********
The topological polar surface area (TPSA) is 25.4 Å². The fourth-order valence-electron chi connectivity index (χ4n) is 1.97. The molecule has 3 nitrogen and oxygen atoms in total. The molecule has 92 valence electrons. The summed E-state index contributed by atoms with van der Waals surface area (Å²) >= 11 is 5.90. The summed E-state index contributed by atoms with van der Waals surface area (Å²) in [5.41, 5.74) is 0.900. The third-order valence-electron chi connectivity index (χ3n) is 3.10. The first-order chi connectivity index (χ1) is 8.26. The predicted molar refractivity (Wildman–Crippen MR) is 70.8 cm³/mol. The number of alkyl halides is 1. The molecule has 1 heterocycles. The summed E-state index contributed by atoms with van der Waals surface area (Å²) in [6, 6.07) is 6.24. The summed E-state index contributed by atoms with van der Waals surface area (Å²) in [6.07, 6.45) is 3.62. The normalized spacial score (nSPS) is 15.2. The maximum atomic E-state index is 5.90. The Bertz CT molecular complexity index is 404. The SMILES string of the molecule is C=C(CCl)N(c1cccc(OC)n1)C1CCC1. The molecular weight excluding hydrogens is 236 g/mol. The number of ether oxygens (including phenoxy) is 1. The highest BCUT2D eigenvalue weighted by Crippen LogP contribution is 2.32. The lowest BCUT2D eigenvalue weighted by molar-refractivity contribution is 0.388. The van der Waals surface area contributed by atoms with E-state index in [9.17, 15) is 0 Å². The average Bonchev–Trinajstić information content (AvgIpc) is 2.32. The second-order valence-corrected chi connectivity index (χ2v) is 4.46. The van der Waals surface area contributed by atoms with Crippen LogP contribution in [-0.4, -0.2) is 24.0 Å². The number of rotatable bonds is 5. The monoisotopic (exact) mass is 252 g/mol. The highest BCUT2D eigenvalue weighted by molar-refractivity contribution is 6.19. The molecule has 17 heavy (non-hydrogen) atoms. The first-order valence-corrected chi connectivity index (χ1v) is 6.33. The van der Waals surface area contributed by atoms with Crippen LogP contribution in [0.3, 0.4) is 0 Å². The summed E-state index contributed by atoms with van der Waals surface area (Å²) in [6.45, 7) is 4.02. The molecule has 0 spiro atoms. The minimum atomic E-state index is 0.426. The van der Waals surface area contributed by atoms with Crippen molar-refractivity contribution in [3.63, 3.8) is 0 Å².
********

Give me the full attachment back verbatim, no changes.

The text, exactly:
The topological polar surface area (TPSA) is 25.4 Å². The fourth-order valence-electron chi connectivity index (χ4n) is 1.97. The molecule has 3 nitrogen and oxygen atoms in total. The molecule has 92 valence electrons. The summed E-state index contributed by atoms with van der Waals surface area (Å²) >= 11 is 5.90. The summed E-state index contributed by atoms with van der Waals surface area (Å²) in [5.41, 5.74) is 0.900. The third-order valence-electron chi connectivity index (χ3n) is 3.10. The first-order chi connectivity index (χ1) is 8.26. The predicted molar refractivity (Wildman–Crippen MR) is 70.8 cm³/mol. The number of alkyl halides is 1. The molecule has 1 heterocycles. The summed E-state index contributed by atoms with van der Waals surface area (Å²) in [6, 6.07) is 6.24. The summed E-state index contributed by atoms with van der Waals surface area (Å²) in [6.07, 6.45) is 3.62. The normalized spacial score (nSPS) is 15.2. The maximum atomic E-state index is 5.90. The Bertz CT molecular complexity index is 404. The SMILES string of the molecule is C=C(CCl)N(c1cccc(OC)n1)C1CCC1. The molecular weight excluding hydrogens is 236 g/mol. The number of ether oxygens (including phenoxy) is 1. The highest BCUT2D eigenvalue weighted by Crippen LogP contribution is 2.32. The lowest BCUT2D eigenvalue weighted by molar-refractivity contribution is 0.388. The van der Waals surface area contributed by atoms with E-state index in [9.17, 15) is 0 Å². The average Bonchev–Trinajstić information content (AvgIpc) is 2.32. The second-order valence-corrected chi connectivity index (χ2v) is 4.46. The van der Waals surface area contributed by atoms with Crippen LogP contribution in [-0.4, -0.2) is 24.0 Å². The number of rotatable bonds is 5. The monoisotopic (exact) mass is 252 g/mol. The highest BCUT2D eigenvalue weighted by molar-refractivity contribution is 6.19. The molecule has 17 heavy (non-hydrogen) atoms. The first-order valence-corrected chi connectivity index (χ1v) is 6.33. The van der Waals surface area contributed by atoms with Crippen LogP contribution in [0.3, 0.4) is 0 Å². The summed E-state index contributed by atoms with van der Waals surface area (Å²) in [6.45, 7) is 4.02. The molecule has 0 spiro atoms. The minimum atomic E-state index is 0.426. The van der Waals surface area contributed by atoms with Crippen molar-refractivity contribution in [3.63, 3.8) is 0 Å².